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    Author(s): Pilar Angulo-Sandoval; H. Fernandez-Marin; J. K. Zimmerman; T. M. Aide
    Date: 2004
    Source: BIOTROPICA 36(1) :60–67
    Publication Series: Miscellaneous Publication
    PDF: Download Publication  (165 B)


    Hurricanes are important disturbance events in many forested ecosystems. They can have strong effects on both forest structure and animal populations, and yet few studies have considered the impacts on plant–animal interactions. Reduction of canopy cover by severe winds increases light availability to understory plants, providing an opportunity for increased growth. An increase in light availability should cause an increase in annual production of leaves and a more even production throughout the year (i.e., less seasonality in production). This change will affect the availability of food resources to folivorous insects that feed primarily on young leaves; outbreaks of these insects could nullify the temporary advantage of increased understory light levels. On 21 September 1998, Hurricane Georges struck Puerto Rico, providing an excellent opportunity to determine the effect of the hurricane on leaf production and herbivory in the forest understory by comparing post-hurricane data with data obtained from a previous study conducted at the same site. Eight species were analyzed at El Verde Field Station, a wet forest site in eastern Puerto Rico. For the eight species combined, there was an increase in number of leaves produced after the hurricane and a more even seasonal pattern of leaf production, as predicted. Levels of herbivory were much lower (2.03%) after the hurricane compared with pre hurricane conditions(16.05%), indicating that increased light availability to understory plants was not offset by increased herbivory. Lower levels of herbivory were possibly due to herbivore satiation, changes in leaf chemistry, changes in herbivore populations, changes in herbivore predator populations, or a combination of two or more of these factors.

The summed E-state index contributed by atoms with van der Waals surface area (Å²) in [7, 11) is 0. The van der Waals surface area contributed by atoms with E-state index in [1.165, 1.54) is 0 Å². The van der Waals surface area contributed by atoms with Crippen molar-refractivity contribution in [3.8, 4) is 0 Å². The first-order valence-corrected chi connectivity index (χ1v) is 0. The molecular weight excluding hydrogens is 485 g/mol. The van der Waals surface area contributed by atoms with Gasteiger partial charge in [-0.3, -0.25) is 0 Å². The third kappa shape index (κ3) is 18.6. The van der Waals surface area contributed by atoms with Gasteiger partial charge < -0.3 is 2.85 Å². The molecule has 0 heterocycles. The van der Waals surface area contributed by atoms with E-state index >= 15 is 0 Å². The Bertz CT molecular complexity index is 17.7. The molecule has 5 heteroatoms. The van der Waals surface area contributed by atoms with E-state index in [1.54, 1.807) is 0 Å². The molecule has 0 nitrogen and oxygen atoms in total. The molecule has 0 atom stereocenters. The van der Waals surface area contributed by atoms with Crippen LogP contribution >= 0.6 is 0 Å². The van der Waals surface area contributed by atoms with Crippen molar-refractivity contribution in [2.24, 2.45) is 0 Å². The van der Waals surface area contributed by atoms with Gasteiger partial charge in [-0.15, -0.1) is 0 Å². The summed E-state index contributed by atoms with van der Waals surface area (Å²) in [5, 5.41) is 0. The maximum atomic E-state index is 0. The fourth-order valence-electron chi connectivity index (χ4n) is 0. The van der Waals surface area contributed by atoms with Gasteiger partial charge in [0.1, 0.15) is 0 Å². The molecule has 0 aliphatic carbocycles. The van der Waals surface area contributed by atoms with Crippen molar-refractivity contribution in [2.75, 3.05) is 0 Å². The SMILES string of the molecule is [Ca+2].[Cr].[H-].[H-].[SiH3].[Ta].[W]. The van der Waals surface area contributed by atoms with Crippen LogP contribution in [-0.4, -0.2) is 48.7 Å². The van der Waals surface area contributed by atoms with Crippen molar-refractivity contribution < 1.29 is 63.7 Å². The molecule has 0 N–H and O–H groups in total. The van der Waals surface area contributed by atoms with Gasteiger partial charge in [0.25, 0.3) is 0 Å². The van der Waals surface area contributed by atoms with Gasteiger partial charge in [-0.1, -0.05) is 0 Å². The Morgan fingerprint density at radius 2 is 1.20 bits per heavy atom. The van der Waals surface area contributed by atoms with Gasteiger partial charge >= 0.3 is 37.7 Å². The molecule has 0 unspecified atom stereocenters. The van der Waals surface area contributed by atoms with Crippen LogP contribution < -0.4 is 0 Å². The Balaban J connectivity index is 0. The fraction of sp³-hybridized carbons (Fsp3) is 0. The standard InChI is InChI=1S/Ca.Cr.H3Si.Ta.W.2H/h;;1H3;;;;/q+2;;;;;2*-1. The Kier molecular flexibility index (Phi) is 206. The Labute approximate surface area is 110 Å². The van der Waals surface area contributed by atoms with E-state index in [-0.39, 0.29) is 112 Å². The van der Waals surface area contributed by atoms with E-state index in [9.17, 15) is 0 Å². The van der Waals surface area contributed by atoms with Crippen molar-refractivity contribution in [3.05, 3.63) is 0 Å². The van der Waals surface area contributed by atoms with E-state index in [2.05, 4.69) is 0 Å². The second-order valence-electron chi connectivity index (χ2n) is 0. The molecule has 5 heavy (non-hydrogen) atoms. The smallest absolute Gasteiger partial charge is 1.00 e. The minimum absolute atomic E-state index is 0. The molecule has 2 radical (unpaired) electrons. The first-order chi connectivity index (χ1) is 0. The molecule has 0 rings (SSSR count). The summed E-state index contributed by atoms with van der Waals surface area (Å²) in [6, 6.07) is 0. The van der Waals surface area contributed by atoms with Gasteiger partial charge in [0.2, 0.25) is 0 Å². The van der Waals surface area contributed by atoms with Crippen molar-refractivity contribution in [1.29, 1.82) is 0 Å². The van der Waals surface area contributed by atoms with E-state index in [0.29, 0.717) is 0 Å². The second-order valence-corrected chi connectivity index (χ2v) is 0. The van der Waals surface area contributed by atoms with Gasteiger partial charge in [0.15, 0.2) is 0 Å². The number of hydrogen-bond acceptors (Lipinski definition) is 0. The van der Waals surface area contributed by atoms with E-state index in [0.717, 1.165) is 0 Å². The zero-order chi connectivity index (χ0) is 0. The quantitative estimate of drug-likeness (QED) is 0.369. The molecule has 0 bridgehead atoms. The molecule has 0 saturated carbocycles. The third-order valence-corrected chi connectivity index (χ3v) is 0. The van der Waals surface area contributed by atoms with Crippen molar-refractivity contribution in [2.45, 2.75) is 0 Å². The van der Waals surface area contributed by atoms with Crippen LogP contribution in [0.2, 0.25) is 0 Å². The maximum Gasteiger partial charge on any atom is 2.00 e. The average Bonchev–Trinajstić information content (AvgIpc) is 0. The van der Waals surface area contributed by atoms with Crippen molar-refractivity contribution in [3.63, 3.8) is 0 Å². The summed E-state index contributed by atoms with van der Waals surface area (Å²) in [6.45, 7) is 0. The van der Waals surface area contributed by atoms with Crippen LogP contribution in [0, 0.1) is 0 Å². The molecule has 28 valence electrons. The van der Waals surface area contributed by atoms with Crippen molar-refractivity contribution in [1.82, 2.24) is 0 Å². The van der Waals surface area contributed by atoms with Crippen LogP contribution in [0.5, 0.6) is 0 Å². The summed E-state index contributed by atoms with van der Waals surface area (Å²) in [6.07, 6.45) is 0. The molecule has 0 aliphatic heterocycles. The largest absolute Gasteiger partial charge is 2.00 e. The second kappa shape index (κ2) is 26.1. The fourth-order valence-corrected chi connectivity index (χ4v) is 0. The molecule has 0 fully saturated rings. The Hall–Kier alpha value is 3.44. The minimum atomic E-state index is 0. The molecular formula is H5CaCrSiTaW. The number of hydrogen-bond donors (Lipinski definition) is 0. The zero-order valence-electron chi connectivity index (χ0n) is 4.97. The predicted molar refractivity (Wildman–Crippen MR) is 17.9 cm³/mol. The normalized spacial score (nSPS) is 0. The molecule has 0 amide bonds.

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    Angulo-Sandoval, Pilar; Fernandez-Marin, H.; Zimmerman, J. K.; Aide, T. M. 2004. Changes in Patterns of Understory Leaf Phenology and Herbivory following Hurricane Damage. BIOTROPICA 36(1) :60–67


    folivory, Hurricane Georges, leaf flushing, Puerto Rico, tropics.

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